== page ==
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New report demonstrating the impact of advanced therapy collaborations

Collaborate to Innovate is one of MedCity’s core strategic programmes. It identifies small- and medium-sized enterprises (SMEs) with innovation or applied research needs and matches them to university research groups with complementary skills or expertise.

The programme supports and catalyses partnerships between individuals, companies and organisations who have common goals. This promotes the transfer of knowledge and expertise across the life sciences ecosystem, with the end goal of commercialising the innovations resulting from these partnerships.

Our new impact report evaluates the partnerships funded through rounds two and three of the Collaborate to Innovate programme.

The focus for the partners in these cohorts is advanced therapies – gene and cell-based treatments. This is a fast-growing area of research and innovation in life sciences, with the potential to provide a step-change in the treatment of many diseases.

Each of the participating SMEs received support to help them tap into academic expertise and key capabilities from the university delivery partners up to a value of £150,000. This was paid for by the programme and funded by Research England and the European Regional Development Fund (ERDF).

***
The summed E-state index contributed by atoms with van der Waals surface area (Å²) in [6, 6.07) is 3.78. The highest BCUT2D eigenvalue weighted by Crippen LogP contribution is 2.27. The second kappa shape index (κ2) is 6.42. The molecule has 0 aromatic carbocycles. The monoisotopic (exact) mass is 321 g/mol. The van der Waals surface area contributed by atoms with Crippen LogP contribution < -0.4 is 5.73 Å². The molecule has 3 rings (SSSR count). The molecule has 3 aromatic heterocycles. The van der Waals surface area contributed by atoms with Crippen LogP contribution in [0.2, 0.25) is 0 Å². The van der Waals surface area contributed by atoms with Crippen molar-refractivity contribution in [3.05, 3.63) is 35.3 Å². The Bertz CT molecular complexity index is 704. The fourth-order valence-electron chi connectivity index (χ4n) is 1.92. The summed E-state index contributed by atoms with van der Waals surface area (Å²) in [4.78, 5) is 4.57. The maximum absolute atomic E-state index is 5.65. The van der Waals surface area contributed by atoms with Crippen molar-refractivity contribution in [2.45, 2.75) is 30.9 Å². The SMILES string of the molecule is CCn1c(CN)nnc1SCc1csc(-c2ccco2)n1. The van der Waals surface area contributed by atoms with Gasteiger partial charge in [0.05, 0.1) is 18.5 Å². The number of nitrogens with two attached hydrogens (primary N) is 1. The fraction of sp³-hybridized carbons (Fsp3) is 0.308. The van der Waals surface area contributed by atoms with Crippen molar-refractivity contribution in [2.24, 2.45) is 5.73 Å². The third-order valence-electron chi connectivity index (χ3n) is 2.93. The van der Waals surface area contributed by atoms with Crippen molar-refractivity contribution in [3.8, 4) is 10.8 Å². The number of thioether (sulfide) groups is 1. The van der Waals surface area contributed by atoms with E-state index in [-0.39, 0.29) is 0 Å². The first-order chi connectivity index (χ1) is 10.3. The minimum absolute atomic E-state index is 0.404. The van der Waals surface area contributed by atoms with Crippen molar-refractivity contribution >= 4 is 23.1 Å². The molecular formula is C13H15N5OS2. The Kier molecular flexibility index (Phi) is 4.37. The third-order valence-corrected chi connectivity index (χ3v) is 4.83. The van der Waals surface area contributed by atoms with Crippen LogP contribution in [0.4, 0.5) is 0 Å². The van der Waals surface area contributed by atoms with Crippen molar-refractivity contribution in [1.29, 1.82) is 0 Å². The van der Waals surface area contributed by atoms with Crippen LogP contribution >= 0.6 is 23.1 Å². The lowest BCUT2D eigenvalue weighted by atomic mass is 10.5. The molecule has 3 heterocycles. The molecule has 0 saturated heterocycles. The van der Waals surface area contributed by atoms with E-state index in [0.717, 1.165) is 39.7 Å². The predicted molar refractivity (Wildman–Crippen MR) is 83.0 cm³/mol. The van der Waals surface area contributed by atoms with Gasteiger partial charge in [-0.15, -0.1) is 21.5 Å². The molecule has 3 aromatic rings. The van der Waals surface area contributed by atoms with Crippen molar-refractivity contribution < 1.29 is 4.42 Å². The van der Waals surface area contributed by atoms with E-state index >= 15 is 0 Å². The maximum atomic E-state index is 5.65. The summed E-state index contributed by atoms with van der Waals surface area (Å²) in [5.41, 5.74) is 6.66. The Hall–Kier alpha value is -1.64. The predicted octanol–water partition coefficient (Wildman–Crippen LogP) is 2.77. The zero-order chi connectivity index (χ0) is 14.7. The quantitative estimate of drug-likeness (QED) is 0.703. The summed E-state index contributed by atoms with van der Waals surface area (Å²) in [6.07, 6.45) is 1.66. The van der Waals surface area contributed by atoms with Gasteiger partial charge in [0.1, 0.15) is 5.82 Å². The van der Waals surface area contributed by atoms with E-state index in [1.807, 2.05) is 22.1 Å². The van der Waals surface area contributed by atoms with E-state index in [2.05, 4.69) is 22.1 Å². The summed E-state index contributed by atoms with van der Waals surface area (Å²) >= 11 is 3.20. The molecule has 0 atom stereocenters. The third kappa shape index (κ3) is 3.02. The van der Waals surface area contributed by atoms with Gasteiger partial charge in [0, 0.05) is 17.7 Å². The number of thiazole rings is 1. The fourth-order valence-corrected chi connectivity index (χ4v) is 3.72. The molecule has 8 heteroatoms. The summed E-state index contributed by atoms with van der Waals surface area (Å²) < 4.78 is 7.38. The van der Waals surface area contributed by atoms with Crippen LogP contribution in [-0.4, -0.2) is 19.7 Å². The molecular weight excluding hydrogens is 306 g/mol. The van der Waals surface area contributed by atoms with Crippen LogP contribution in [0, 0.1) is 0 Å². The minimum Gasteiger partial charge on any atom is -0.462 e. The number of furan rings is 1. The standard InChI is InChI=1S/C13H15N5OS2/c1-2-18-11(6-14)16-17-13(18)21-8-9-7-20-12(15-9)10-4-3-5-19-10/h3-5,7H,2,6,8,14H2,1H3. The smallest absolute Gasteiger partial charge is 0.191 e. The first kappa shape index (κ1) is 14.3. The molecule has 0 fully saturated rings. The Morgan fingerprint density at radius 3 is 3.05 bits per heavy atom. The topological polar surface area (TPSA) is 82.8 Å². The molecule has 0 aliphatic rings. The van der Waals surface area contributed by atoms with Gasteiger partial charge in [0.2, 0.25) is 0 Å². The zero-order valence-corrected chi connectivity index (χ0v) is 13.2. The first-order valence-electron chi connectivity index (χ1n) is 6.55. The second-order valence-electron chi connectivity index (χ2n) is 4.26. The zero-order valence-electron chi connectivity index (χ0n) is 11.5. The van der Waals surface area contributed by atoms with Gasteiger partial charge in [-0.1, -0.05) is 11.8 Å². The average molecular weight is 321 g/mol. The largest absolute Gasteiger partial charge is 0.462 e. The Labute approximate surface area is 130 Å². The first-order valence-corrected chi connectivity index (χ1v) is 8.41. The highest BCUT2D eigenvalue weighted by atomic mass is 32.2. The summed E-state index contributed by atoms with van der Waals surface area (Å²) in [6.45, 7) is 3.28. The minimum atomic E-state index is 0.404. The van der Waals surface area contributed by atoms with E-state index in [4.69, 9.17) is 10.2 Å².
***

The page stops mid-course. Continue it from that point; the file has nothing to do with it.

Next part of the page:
These rounds of the programme ran from 2019-2022 and, in spite of the difficulties brought about by the COVID-19 pandemic, the partnerships delivered excellent, impactful projects.

Commercial impact

Collaborate to Innovate: Advanced Therapies Rounds 2 and 3 supported 16 research partnerships (a full list of these partnerships is available in the report).

The commercial impact of the work was significant. Building on the achievements of the Round 1 cohort, the combined net present value (NPV) of gross value added (GVA) is estimated at £4.5 million, with an additional £10.1 million GVA generated through investment in research and development (R&D).

Taken together, the combined GVA of £14.6m means the programme had a cost benefit ratio of 1:5.92 – each £1.00 of public investment generated £5.92.

One of the key successes of the programme was the extent to which further R&D funding was secured or anticipated by SMEs taking part. Over £27 million of further public and private funding was secured by participating projects.

Dr Marina Tarunina, Research Director at Plasticell, said of their partnership with UCL:

“This combined effort exceeded our expectations in accelerating the initial testing of the product and preparing the right conditions for commercialisation, as evidenced by our success in a new round of equity funding.”

All the ERDF-funded projects confirmed their product had moved closer to market as a consequence of the support.

Dr Michael Jones, CEO of Cell Guidance Systems, which also partnered with UCL, told us:

“The funding and support we received through MedCity enabled a very fruitful collaboration which has provided much needed proof of concept for a novel therapeutic molecular vehicle to transport and deliver protein drugs to treat injuries on the surface of the eye.”

Collaborative and innovation impact